Updated. Every brand is trying to catch the attention of today’s on-the-go consumer. Many are turning to these things called Quick Response (QR) codes or other types of scannable 2D barcodes. For the unfamiliar, and judging by some surveys, that’s most of us, QR codes are those the little blotchy square barcodes popping up on everything from coins to the unmentionables of Olympic volleyball players. These kinds of bar codes come in many flavors, including the black and white QR variety, multi-colored Microsoft Tags, and others.
One thing these tiny 2D codes are big on is hype, with proponents touting them as the bridge between the offline and online world. But that offline to online bridge is structurally flawed for most and may be keeping many brands from reaching most of their audience effectively.
Here are five key reasons why:
Not everybody has a smartphone
The simple fact is that most mobile phones cannot read a QR code. While smartphones are the fastest growing segment of the mobile handset market, the Nielsen estimates that 60 percent of cell phones in use today are not smartphones. Surprising, right? You wouldn’t advertise in a language most of your target audience doesn’t speak. Why are QR codes any different?
The process can be confusing
2D bar codes are not monolithic. There are multiple types of incompatible codes and many different barcode readers, leaving users to figure out which reader is right for which code. A quick search of “QR Code Reader” in the Android Marketplace or iTunes Store returns hundreds of free and paid apps. It’s a bit much for a general consumer and can quickly turn the whole QR experiment from interesting to frustrating. Why does this magazine ad prompt me to download a reader first before using it, while another just shows a QR code? Which bar code app do I choose? Does this app work for my phone? Will it work with the code I’m trying to scan? It’s a mess. And, most codes don’t reinforce the brand image in anyway, unlike branded URLs or vanity numbers.
They lack cross-media functionality
Advertisers want to maximize their marketing spends effectively, and many are willing to experiment. But QR codes have their place. Flashing a QR code on a TV screen for 3-5 seconds at the end of a commercial or using them on highway billboards probably aren’t the best ideas. And of course, they are completely incompatible with a radio promotion. The lack of cross-media functionality is a severe limitation on the QR code’s use as a direct response method across all kinds of ads or promotions.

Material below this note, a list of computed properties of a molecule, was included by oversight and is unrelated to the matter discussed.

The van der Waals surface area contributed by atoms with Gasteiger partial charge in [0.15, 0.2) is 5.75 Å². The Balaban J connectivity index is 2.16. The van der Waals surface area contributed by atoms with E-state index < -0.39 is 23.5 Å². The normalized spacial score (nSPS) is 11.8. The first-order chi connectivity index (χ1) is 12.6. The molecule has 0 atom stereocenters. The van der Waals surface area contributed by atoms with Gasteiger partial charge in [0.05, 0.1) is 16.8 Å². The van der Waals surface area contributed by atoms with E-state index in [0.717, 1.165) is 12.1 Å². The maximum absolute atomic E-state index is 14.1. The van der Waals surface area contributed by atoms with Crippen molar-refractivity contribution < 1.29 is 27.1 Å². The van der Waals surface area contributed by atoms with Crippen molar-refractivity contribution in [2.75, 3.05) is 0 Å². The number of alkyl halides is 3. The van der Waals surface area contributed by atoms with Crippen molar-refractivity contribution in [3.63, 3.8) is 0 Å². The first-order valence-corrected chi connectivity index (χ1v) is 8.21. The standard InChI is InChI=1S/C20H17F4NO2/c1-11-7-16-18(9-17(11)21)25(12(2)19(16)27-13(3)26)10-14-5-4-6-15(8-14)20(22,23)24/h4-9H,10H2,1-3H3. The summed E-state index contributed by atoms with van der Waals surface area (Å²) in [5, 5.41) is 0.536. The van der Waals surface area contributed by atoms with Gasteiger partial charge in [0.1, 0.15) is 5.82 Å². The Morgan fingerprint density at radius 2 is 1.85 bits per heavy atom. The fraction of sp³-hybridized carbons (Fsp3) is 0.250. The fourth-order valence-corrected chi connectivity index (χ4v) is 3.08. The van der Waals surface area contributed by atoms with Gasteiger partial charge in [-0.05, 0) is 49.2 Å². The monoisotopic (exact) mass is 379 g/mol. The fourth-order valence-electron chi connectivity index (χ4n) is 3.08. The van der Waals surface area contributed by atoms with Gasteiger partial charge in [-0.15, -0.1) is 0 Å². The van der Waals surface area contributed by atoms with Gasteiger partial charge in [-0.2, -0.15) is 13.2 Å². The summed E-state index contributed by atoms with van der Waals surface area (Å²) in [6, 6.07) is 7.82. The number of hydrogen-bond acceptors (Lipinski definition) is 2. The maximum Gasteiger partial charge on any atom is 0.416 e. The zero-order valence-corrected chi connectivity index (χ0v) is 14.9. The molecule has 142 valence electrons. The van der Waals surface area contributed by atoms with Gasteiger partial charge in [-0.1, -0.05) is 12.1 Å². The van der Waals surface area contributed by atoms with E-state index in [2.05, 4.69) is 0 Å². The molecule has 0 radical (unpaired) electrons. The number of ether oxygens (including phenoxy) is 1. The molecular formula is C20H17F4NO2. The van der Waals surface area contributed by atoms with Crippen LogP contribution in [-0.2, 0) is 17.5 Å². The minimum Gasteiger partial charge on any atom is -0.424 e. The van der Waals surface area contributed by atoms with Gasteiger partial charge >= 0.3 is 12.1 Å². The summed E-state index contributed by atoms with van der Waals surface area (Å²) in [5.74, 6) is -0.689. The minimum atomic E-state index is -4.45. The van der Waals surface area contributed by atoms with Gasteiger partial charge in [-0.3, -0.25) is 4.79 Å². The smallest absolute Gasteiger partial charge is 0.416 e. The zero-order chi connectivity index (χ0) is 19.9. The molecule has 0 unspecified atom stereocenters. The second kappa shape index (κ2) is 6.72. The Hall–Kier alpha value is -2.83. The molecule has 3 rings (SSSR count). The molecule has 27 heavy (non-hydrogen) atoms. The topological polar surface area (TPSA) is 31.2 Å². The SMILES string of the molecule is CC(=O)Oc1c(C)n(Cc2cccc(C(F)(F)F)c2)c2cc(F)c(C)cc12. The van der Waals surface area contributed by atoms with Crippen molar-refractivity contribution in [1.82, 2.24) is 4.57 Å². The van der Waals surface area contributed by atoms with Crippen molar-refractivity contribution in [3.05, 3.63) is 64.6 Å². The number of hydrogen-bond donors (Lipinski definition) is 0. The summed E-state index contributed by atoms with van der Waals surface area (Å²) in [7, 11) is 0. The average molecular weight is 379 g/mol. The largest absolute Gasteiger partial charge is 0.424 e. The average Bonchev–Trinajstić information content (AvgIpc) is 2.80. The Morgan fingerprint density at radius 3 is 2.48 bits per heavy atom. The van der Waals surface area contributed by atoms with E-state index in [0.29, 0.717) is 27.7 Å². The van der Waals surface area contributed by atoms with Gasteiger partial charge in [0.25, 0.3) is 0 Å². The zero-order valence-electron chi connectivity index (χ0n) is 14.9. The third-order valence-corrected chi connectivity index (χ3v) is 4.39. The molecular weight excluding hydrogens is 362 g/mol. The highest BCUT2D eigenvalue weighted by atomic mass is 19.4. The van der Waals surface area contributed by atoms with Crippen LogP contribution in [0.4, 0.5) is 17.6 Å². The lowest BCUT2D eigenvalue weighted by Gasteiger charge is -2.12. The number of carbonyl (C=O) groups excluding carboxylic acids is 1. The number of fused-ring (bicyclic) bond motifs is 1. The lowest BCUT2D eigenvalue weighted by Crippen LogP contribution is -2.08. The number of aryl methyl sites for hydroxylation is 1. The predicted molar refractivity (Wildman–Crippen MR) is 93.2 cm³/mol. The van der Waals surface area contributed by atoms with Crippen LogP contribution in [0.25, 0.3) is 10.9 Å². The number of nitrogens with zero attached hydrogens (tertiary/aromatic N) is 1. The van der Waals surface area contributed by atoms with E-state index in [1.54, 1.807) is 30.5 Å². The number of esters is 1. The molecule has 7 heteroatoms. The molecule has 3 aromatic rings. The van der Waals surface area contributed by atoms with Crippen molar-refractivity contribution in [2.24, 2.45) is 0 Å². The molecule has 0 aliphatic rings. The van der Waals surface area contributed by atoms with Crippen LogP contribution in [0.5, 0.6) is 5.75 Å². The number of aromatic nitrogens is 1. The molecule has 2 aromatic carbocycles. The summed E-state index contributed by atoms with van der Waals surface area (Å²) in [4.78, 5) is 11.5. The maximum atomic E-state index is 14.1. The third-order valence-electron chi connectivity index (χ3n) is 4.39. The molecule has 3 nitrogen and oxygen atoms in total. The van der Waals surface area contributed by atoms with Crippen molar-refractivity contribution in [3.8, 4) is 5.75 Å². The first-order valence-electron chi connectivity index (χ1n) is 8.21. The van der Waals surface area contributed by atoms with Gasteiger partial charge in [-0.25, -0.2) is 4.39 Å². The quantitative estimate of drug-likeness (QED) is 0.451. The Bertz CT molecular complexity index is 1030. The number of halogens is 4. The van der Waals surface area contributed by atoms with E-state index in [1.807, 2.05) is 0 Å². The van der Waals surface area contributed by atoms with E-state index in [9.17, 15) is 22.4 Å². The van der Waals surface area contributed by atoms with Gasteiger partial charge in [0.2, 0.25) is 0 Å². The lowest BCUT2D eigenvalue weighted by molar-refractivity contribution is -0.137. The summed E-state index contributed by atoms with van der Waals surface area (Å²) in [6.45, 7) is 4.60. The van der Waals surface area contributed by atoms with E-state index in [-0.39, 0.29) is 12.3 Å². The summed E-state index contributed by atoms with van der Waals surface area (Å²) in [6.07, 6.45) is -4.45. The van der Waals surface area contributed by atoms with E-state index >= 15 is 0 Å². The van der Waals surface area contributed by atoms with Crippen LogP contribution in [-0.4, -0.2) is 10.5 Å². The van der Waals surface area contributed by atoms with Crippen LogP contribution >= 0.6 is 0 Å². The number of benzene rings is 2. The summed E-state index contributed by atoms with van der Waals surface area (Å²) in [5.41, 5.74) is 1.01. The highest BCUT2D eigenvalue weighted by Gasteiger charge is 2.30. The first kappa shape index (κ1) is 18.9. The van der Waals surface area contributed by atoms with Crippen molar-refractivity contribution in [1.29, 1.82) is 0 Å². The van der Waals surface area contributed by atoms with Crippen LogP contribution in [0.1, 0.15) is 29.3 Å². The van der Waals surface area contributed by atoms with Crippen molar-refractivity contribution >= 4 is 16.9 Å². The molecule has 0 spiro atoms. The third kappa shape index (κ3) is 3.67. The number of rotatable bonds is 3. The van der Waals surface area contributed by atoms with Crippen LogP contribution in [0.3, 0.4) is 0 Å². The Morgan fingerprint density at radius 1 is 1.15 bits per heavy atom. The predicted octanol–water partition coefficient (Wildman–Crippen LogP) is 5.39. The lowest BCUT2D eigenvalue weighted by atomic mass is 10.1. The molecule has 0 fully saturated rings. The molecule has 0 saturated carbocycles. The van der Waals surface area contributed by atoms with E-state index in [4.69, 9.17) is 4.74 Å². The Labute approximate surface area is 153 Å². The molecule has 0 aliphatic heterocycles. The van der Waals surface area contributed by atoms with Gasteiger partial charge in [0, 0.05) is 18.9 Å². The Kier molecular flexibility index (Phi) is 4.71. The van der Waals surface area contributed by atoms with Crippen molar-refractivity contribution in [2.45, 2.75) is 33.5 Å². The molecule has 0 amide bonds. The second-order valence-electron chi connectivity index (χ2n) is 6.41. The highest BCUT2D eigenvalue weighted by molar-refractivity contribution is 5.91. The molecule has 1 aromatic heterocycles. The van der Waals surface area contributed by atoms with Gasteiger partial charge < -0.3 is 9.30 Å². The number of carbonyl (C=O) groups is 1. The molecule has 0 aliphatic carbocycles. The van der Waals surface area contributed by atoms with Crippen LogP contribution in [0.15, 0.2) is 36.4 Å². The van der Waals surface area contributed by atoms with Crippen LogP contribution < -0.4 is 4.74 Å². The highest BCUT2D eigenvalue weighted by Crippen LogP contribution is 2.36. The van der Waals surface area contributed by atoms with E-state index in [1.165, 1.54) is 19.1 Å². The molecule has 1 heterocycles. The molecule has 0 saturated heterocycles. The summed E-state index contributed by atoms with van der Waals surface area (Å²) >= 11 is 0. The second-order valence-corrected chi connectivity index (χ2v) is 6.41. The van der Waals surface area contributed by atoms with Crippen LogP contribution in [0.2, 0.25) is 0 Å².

They may be too much trouble for the consumer
Consumers are notoriously unreceptive to learning new, complicated behaviors without an obvious, substantial benefit. And the QR code is nothing if not a behavior change. Consider that before a user can scan a code she must:
- Plan ahead and download a QR reader app, hoping that it is the right app for the code she will download.
- Find a QR code of interest.
- Check the lighting or disable the camera’s flash to reduce glare which can muck up the scan.
- Frame the code in the reader’s phone camera lens just right.
- Hold the phone very still.
- Scan the image.
- Wait while the image uploads (using a portion of her limited data allotment)
- Finally click the mobile URL or whatever the software sends her to activate the content or get the promotion.
For most people, you’ve lost them at the first step because they don’t have a QR reader to begin with, don’t understand how to use it, or simply don’t want to bother. And lest you think it’s just us older folks who aren’t clamoring all over QR codes like today’s tech-savvy youth — think again. It seems many of them don’t get QR codes either. A survey of high school and college students by marketing firm Ypulse found that 64 percent of respondents didn’t know what a QR code was. Of the 36 percent who did, less than one in five had ever bothered to scan one.
A bad experience could be prohibitive
A poor or failed QR code experience could leave a frustrated user with a negative experience with the brand and the promotion itself. In a recent survey conducted by Lab24, only 13 percent of those polled were able to successfully scan the survey’s QR code that was provided to them. In other words, nearly 9 of 10 attempts failed. That’s an astounding failure rate for something that’s supposed to let people engage with your brand on the go.
QR codes do have their place, such as comparison shopping in Best Buy if someone is so inclined and technically enabled. A recent comScore survey reinforced this point. Print publications and product packaging were the top two sources of scanned codes, with most activity happening in the home or in a store. Scannable barcodes have their uses, but slapping them everywhere without thought for the medium, message, or the target customer is misguided.
Consumers deserve better than this. They deserve simplicity. They deserve value. They deserve respect for the time they spend interacting with a product, a business or a brand. Marketers must heed this call or risk building a wall between themselves and the consumer increasingly wary of the value we can deliver to their mobile phone. We can do better.
Joe Gillespie is the President and CEO of Zoove, a registry of self-chosen, short dialing codes, called star-star numbers, than brands can use as an alternative to QR codes.
For more information about mobile trends, check out our GigaOM Mobilize conference Sept. 26 and 27 in San Francisco.
Update: This post was updated on September 26 to more clearly describe the author’s company, Zoove.